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Kid Insight

Predictability can help kids cope

Familiarity breeds contentment, especially in times of crisis, writes Dubit's David Kleeman. How is that affecting what kids are watching right now?
March 19, 2020

Remember HQ Trivia? For a time in 2017 and 2018, the daily, scheduled online trivia game was massive, with millions stopping work to play. There were payouts for winners, but they tended to be so small that the motivation had to be 1) bragging rights, and 2) the rare thrill these days of something live and ephemeral.

HQ was a throwback to old-school appointment TV. Even for today’s young people who grew up in the DVR/streaming anything anytime era, there’s something soothing about that predictability.

For some time now, Dubit has been talking about “emotional scheduling”—the idea that children (as young as preschool and as old as…ourselves) organize their choices around media and other types of play more consciously than it might appear on the surface. Kids have an innate understanding of how much time they have, what they’ve been doing and what they’re about to be doing, their mood and emotional needs of the moment. They choose device (or no device at all), platform and content to satisfy those drives.

For example, younger kids often turn to linear television early on weekday mornings, choosing something easy to find and predictable in its content. They know they’re going to be interrupted at any moment to go to school or day care, and don’t want to the frustration of having to abandon a game or other new activity.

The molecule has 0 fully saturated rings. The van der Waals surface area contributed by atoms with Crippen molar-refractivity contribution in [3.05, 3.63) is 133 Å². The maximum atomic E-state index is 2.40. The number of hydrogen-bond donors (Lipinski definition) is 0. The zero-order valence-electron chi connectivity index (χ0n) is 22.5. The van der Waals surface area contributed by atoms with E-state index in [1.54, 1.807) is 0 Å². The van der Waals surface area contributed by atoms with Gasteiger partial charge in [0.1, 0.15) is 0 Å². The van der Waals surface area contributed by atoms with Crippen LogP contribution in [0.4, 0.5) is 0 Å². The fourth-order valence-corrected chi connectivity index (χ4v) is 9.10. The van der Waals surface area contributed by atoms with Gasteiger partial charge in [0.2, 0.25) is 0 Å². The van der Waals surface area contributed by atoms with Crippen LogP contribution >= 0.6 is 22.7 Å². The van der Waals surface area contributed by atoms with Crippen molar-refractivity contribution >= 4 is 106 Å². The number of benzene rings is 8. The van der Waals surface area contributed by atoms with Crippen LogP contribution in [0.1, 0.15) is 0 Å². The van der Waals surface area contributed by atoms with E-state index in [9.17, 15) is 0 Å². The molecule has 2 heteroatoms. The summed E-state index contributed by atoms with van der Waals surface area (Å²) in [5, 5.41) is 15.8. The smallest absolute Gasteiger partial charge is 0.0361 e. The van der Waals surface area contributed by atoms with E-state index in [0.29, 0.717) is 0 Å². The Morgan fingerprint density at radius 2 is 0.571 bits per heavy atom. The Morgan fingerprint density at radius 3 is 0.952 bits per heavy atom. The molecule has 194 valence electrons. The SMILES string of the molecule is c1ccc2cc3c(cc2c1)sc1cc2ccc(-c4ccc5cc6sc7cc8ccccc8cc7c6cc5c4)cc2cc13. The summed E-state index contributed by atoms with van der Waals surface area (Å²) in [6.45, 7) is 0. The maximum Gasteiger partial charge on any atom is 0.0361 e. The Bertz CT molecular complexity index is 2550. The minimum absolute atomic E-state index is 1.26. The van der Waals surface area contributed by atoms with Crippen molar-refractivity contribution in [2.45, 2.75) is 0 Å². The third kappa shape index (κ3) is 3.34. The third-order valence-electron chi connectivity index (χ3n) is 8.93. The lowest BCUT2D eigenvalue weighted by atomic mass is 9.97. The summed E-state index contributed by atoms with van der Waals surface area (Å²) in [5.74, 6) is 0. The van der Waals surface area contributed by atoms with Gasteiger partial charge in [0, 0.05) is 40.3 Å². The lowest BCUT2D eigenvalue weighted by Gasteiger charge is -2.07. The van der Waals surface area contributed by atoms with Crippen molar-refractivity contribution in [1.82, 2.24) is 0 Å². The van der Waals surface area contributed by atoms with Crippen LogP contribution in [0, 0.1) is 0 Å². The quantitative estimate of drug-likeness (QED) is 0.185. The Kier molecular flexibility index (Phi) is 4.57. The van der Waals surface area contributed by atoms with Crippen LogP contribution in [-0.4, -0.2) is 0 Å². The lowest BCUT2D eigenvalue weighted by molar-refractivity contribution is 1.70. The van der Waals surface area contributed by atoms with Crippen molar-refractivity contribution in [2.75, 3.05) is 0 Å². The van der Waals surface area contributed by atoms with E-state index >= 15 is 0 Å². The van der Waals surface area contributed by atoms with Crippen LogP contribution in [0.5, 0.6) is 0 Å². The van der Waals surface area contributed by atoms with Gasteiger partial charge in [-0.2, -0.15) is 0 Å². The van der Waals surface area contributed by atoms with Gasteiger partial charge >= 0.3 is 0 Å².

One of the reasons emotional scheduling is so prevalent is that, in an overcrowded media environment, sometimes “familiarity breeds contentment.” We often speak about the “paradox of choice,” or the idea too much choice can lead to paralysis. In that situation, it can be least stressful and risky to go with something known.

With millions of already-stressed children now facing increased disruption due to cancelled school, activities, playdates and more due to the COVID-19 pandemic, it makes sense for children’s media makers to ensure that their offerings are visible, predictable and comfortable. It’s a great time to consider creating or promoting daily, scheduled content, served up at a time that is aligned with young people’s likely availability, mood and needs. PBS in the US and RAI in Italy have both ramped up programming and additional activities and information for kids and parents.

One of the viral posts that’s circulated as schools close is a daily schedule for home learning, apparently originating from a Boston-area photographer. It’s a nicely balanced effort and suggests times for technology to be turned off, but acknowledges that video, apps, games and more are valuable arrows in parents’ quivers, especially for those feeling overwhelmed by the prospect of being their child’s teacher (while trying to do their own work, as well).

Take a look at your offerings, and then at the daily planner that so many families are adopting. What do you have that could support a caregiver seeking to engage children around a particular subject or lesson? If you’re in the business of rapid creation and distribution (e.g., a YouTuber), what kinds of videos would be most useful for home-schooling, and what time of day should you “drop” them for consistency and immediacy? If you operate a platform, how can you change your top-level menus to recommend the right content at the most opportune times?

Questions or ideas? We’re here to help.

Dubit is a research and strategy consultancy, and a digital studio, based in Leeds. David Kleeman is Dubit’s SVP of global trends and runs its US office from Washington, DC. You can reach him at david.kleeman@dubitlimited.com. 

Need some physical activity in your homebound day? Try the motion-tracking exercise app that Dubit recently created for GoNoodle.

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About The Author
Analyst/strategist/writer/speaker David Kleeman travels the world as SVP of Global Trends for kids research consultancy/digital studio @Dubit. Home is an aisle seat near the front. Follow: @davidkleeman.

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